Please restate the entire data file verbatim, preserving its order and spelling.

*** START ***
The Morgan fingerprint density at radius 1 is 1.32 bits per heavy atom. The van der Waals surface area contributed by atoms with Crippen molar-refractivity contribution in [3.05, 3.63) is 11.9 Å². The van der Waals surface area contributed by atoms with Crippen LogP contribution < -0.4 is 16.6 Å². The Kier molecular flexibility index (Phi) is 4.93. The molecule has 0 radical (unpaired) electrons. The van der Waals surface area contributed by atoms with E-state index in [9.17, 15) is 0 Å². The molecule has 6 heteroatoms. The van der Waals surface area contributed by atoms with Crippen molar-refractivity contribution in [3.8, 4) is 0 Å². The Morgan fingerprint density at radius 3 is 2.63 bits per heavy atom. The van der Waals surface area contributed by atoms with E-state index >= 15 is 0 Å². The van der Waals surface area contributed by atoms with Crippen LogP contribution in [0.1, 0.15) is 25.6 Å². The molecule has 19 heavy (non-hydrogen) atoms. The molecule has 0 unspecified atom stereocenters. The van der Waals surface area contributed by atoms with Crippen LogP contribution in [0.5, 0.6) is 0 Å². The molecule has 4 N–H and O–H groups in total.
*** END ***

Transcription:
The Morgan fingerprint density at radius 1 is 1.32 bits per heavy atom. The van der Waals surface area contributed by atoms with Crippen molar-refractivity contribution in [3.05, 3.63) is 11.9 Å². The van der Waals surface area contributed by atoms with Crippen LogP contribution < -0.4 is 16.6 Å². The Kier molecular flexibility index (Phi) is 4.93. The molecule has 0 radical (unpaired) electrons. The van der Waals surface area contributed by atoms with E-state index in [9.17, 15) is 0 Å². The molecule has 6 heteroatoms. The van der Waals surface area contributed by atoms with Crippen molar-refractivity contribution in [3.8, 4) is 0 Å². The Morgan fingerprint density at radius 3 is 2.63 bits per heavy atom. The van der Waals surface area contributed by atoms with E-state index >= 15 is 0 Å². The van der Waals surface area contributed by atoms with Crippen LogP contribution in [0.1, 0.15) is 25.6 Å². The molecule has 19 heavy (non-hydrogen) atoms. The molecule has 0 unspecified atom stereocenters. The van der Waals surface area contributed by atoms with Crippen LogP contribution in [0.5, 0.6) is 0 Å². The molecule has 4 N–H and O–H groups in total.